The enforcement grace period does not apply unless the plan or issuer is acting in good faith to come into compliance.
Plan years beginning on or after Jan. 1, 2012:
The enforcement grace period with respect to the following requirements is extended until plan years beginning on or after Jan. 1, 2012, to give the agencies time to publish new regulations. Further, plans are not required to work in good faith to implement these requirements as set forth in the interim regulations in order for the grace period to apply.
• Reduction in time frame for urgent claims: The interim regulations require a group health plan or insurer to notify a claimant of an urgent care benefit determination as soon as possible, taking into account the medical exigencies—but not later than 24 hours after the receipt of the claim.
• Providing notices in a culturally and linguistically appropriate manner: The interim regulations require a group health plan or issuer to provide adverse benefit determination notices in a culturally and linguistically appropriate manner. If the plan covers less than 100 participants at the beginning of the plan year, the plan is considered to comply with this requirement if it provides notices, upon request, in a language in which 25% of more of its participants are literate. If the plan covers 100 or more participants at the beginning of the plan year, the plan is considered to comply with the requirement if it provides the notices, upon request, in a language in which the lesser of 500 or more participants or 10% of all participants are literate. Once a participant requests a notice in an applicable non-English language, all further notices must be provided in that language.
• Strict adherence: The interim regulations provide that if a group health plan or issuer fails to strictly adhere to all of the internal claims and appeals process requirements, the claimant is deemed to have exhausted the internal claims and appeals process, regardless of whether the group health plan asserts that it substantially complied with these requirements or that any procedural error committed was inconsequential. Upon the failure of a group health plan or insurer to strictly adhere to the internal claims and appeals process, the claimant may initiate an external review and pursue any available remedies under ERISA or state law.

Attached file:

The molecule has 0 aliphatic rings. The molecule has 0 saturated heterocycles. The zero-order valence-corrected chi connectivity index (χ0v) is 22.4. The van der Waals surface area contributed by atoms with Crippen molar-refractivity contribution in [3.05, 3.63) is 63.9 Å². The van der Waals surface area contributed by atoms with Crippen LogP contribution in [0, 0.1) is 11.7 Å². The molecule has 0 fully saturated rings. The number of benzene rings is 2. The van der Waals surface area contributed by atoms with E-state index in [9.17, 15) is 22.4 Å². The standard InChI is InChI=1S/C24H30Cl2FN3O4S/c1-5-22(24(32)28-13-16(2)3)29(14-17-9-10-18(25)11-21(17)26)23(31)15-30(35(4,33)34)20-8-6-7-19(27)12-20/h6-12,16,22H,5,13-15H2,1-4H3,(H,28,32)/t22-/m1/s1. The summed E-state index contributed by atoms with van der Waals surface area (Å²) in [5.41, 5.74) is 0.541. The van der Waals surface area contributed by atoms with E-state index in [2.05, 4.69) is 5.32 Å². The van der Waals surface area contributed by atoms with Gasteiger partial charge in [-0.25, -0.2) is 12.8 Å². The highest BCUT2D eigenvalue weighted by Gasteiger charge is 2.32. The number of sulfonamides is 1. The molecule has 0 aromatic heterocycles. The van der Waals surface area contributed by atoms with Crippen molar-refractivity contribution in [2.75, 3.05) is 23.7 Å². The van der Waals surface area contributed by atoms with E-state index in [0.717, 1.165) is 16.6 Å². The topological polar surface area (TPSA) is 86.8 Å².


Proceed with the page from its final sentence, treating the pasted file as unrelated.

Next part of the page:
• Automatic disclosure of diagnosis and treatment codes: The interim regulations stipulate that notices of adverse benefit determinations must include diagnosis and treatment codes and the meanings of the codes. The recent guidance notes, however, that the existing DOL claims regulations generally require such information to be provided upon request. A request for such codes is not to be considered a request for (and therefore trigger the start of) an internal appeal.
Hickman can be reached at John.Hickman@alston.com and Smith at Carolyn.email@example.com and Hamby at firstname.lastname@example.org.